Homeless family shelter planned for downtown
Homeless Prevention Center Executive Director Deborah Hall asked the city for support in developing a shelter to house as many as 10 families in the former Red Cross building, 117 Strongs Avenue. Hall told the aldermen she is not asking for funds but a document of local support to use when applying for state, federal, and foundation grant funds. Early estimates on the building’s conversion to a congregate family shelter are as high as $450,000.
Board of Aldermen president Sharon Davis referred the request to the Community and Economic Development Committee. Davis said the request can be back from the committee by the first aldermanic meeting in May, in time to be available for the center’s state funding request, due May 19.
Hall hopes to have the shelter open before the 2017-2018 school year begins. The building’s owner is aware of the proposal and supports its use as a family-oriented homeless shelter, Hall said. The converted shelter would be able to offer on-site services, which produce a better outcome, especially for children, Hall said.
City passes fifth consecutive “clean” audit
The accountancy firm Bruce J. Courrette & Associates of St. Johnsbury gave the City of Rutland a fifth consecutive “clean” and unqualified opinion, saying that the city’s financial statements through the end of June 2016 “represent fairly” the city’s activities, funds, and cash flow according to accepted accounting principles. City Treasurer Wendy Wilton said the ability to maintain that validity indicates that the city treasurer’s office “is now mature,” especially in the knowledge that the audit found no material weaknesses or significant deficiencies for three years.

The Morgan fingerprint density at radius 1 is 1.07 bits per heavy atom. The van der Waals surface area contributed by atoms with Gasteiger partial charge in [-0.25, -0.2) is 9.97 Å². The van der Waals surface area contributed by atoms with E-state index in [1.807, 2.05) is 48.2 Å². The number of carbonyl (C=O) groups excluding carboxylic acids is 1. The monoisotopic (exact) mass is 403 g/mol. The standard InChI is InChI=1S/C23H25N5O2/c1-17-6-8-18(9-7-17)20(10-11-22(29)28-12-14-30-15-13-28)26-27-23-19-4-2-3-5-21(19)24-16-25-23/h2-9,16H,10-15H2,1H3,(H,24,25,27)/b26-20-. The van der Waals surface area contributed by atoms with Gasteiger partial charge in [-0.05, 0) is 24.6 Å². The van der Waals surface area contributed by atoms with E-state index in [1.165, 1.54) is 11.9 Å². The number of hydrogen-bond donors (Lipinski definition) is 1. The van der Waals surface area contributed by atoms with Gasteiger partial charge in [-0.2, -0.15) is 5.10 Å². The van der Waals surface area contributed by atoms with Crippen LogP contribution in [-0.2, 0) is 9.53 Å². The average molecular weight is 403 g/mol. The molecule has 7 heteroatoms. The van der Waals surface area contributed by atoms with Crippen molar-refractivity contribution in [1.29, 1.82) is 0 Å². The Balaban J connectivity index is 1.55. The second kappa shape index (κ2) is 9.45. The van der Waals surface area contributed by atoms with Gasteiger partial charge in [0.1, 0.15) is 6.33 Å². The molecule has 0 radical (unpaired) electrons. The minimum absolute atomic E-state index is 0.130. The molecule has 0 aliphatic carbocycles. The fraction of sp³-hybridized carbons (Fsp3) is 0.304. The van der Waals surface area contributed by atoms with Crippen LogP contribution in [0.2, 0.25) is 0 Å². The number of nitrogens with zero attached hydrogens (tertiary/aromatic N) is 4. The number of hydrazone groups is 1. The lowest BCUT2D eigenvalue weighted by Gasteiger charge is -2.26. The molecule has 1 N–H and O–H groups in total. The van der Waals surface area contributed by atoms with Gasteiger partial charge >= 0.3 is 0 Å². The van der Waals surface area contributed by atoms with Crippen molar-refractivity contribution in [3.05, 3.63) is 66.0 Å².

The outcome “gives the public, our lenders and grant funders confidence that the city’s financial information is credible and that the operation is well-run,” Wilton said in a statement as she presented the audit report to the Board of Aldermen, April 17. Courrette is expected to formally present its opinion at the board’s May 1 meeting to. Rutland had received adverse opinions on its audits for more than 30 years prior to its 2011 audit, the first fiscal year it received an unqualified opinion, Wilton commented.
Receiving unqualified audits “frees us up from any loopholes when we’re seeking federal money,” Board President Sharon Davis added. Davis thanked Courrette accountant Randall Northrup for his collective and individual work with aldermen to realize the problems facing the city and to set checks and balances in place.
Water main replacement scheduled
Five sections of Rutland City’s water main, all more than 120 years old, are scheduled for replacement between May 1 and Labor Day, Rutland City Public Works Commissioner Jeffrey Wennberg announced. Replacement sites are along the north side of Park Street and along stretches of East Street, Jackson Avenue, Spellman Terrace, and Engram Avenue, all part of a 100-year plan to upgrade Rutland’s municipal water infrastructure.
The plan, intended to combat the water main deterioration rate, relies on replacing about $1 million worth of water main each year for 100 years, Wennberg said. This project has a value of about $1.3 million, authorized by voters at Town Meeting 2016. The Vermont Safe Drinking Water State Revolving Fund pays about 40 percent of the cost, with the work being performed by SUR Construction Inc. of Rochester, N.H.